Tuesday, May 19, 2009

Database Sharding - the art of scaling the data layer based on a shared nothing architecture

One of the biggest challenges when scaling an application, is how to scale the data layer. Getting bigger and stronger machines is yesterday’s news, it’s the era of commodity hardware again. The main problem is that a single machine can’t hold all your data and SAN is just too damn expensive.

We used to call it horizontal partitioning for ages, but the world now call it - Sharding. (horizontal partitioning vs. vertical partitioning will be covered in another post. or not).

The biggest question to be asked when sharding data is -which record goes to which machine ? how to shard the data ?

This question is a key factor to the system stability and scalability.

The no-no way - shard by low cardinality dimension

The first and simplest way to shard the data is by splitting the data base on - categories, geographic location or any other low cardinality dimension.

Lets take eBay for example:

eBay gets billions of transactions per month, a data intensive system for sure. Queries mostly run on a single product category (digital cameras for example).

Some DBAs would install a database node per category or bunch of categories and shard the data horizontally per category name.

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Why ? because it’s easy, because it’s logical, and mostly because they can fine tune the queries in their nice little administration console they are so used to.

When the problems begin ?

When December holidays arrive and the system gets load of requests for digital cameras. All of the sudden a single machine is not enough.

This is when startups get their first conflict of interests – business grows fast, but R&D guys wish to hold it back and chase the tail to till they solve the scale problems.

This way of sharding is the perfect way to lead to unbalanced and inconsistent system.

The wrong way – fix shard by high cardinality dimension

So, category names is not the optimal separator obviously.

Another alternative is shard by a high a cardinality dimension (user id for example) using a modulo or a range function.

A modulo function could look something like:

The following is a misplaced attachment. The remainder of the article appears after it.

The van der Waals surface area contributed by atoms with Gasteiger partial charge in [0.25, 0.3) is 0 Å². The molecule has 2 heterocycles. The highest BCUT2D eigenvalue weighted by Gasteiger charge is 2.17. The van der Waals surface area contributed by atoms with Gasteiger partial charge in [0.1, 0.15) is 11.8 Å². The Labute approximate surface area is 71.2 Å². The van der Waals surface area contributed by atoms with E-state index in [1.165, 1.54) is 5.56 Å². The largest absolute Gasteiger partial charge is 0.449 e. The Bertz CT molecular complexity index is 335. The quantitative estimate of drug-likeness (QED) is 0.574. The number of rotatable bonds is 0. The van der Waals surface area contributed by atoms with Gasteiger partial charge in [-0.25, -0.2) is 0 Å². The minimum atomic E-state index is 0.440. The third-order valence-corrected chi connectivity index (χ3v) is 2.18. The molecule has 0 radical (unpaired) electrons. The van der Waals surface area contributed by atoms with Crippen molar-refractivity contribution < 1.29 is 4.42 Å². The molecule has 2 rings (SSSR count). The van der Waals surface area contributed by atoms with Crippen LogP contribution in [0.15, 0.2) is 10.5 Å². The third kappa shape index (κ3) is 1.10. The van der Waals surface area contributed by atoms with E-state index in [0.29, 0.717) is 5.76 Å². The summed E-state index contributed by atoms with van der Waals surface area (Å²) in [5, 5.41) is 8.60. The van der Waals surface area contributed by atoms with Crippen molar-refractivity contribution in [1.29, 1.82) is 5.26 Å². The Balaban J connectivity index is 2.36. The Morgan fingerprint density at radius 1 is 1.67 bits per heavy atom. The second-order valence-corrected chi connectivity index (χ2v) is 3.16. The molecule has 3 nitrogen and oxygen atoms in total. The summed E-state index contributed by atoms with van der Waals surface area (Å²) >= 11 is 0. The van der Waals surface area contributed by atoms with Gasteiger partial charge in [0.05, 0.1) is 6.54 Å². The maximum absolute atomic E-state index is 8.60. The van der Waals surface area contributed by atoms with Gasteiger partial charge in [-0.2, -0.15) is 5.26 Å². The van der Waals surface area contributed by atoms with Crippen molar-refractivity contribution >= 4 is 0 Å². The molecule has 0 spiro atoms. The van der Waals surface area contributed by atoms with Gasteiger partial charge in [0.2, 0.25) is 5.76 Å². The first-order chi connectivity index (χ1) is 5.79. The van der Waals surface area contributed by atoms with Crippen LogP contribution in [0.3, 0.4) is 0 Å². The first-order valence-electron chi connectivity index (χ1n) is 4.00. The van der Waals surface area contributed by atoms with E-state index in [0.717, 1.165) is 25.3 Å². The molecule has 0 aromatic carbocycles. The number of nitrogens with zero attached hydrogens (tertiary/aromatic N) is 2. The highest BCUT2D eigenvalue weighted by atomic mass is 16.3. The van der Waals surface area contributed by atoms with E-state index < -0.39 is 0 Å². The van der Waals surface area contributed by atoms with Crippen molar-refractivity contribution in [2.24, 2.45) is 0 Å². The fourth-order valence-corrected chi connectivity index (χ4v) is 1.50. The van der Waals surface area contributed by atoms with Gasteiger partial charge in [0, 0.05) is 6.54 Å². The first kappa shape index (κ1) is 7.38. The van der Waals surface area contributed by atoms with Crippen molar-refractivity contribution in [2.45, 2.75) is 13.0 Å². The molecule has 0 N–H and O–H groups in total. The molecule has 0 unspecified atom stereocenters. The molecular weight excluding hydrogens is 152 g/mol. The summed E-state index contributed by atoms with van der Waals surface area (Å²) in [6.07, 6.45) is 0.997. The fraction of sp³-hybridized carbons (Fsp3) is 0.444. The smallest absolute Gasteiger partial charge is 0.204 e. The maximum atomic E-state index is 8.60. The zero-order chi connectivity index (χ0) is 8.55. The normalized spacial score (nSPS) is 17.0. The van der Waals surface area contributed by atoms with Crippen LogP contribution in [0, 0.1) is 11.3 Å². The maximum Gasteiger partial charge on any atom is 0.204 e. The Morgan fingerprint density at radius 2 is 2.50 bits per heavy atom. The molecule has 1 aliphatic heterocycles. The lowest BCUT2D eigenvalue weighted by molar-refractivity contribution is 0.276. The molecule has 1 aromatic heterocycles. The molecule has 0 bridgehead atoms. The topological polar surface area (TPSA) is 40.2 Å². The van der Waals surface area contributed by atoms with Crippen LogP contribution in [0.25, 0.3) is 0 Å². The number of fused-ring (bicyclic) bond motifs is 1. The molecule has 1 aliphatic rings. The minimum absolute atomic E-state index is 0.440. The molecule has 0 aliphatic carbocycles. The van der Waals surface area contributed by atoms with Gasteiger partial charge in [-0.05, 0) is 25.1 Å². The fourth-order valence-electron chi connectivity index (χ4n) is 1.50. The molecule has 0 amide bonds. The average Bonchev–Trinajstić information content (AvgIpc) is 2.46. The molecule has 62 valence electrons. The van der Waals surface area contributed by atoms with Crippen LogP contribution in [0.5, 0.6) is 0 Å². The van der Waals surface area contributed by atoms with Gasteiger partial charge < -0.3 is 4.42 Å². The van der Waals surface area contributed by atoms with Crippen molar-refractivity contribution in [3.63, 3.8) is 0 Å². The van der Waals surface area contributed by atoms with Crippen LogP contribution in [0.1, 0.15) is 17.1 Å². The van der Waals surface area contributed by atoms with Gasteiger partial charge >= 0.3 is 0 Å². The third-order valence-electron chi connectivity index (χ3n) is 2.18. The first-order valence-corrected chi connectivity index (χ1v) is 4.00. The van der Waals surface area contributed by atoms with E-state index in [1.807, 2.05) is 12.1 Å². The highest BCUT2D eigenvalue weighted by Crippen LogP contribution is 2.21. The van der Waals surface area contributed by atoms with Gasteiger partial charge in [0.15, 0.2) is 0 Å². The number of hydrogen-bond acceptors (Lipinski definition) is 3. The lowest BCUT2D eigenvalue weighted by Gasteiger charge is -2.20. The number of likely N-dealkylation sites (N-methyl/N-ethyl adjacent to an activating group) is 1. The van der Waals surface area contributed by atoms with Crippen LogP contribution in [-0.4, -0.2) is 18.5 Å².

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The good: it’s balanced.

The bad: it’s expensive at the beginning (big infrastructure – low usage), and inflexible at the end. It sucks.

The common way – dynamic sharding by index table

A third alternative is based on index table. Something like that:

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This way, when reading or writing a record, the client must first look at the (cached) index table to decide on which node to run the query.

Drawbacks:

  1. Index table might become a bottleneck.
  2. A precise design need to be done in advance. Need to know in how much load each machine can handle.
  3. Changing the index table is difficult, mostly will require system shutdowns.

 

The interesting way – wrapping index tables with a proxy

Tractors replaced labors and clouds replaced DBAs.

In this concept - a proxy layer decouples the application (client) from the database layer, and thus, reduces the complexity of manually managing the index tables.

Queries / modification scripts goes through the proxy (that encapsulate the sharding function) to the data layer, and results then return to the client as if they were running on a single directed server.

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It’s still early, but some projects seems to be growing fast; projects such as HSCALE, Hibernate and HiveDB. Very cool stuff !!

 

An interesting idea – Semi-Random sharding (optimized for insert/read only systems)

There’s a hidden assumption on all above methods, the assumption that all the entity’s data should live on a single host. For example – all specific user’s data should be hosted on one machine (+replication slave).

The obvious question would be – why ? says who ?

My approach comes with a table index as the below:

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In this case, we provide each range few nodes to “play with”.

When reading, the client query the proxy which queries in parallel all relevant nodes and aggregates the data before returning to the client (much like map reduce task).

When writing, the client (through the proxy) writes the data into any available randomly picked relevant write node.

 

In this way, when reading, each db node has a small job to do, parallelism is maximized and thus, latency is not effected.

When a single node is over loaded with data, we can just remove it from being a write node. It continues to function as a read zombie server.

This approach is useful when inserting and querying only. When data modification is a demand, this approach might not be the best solution.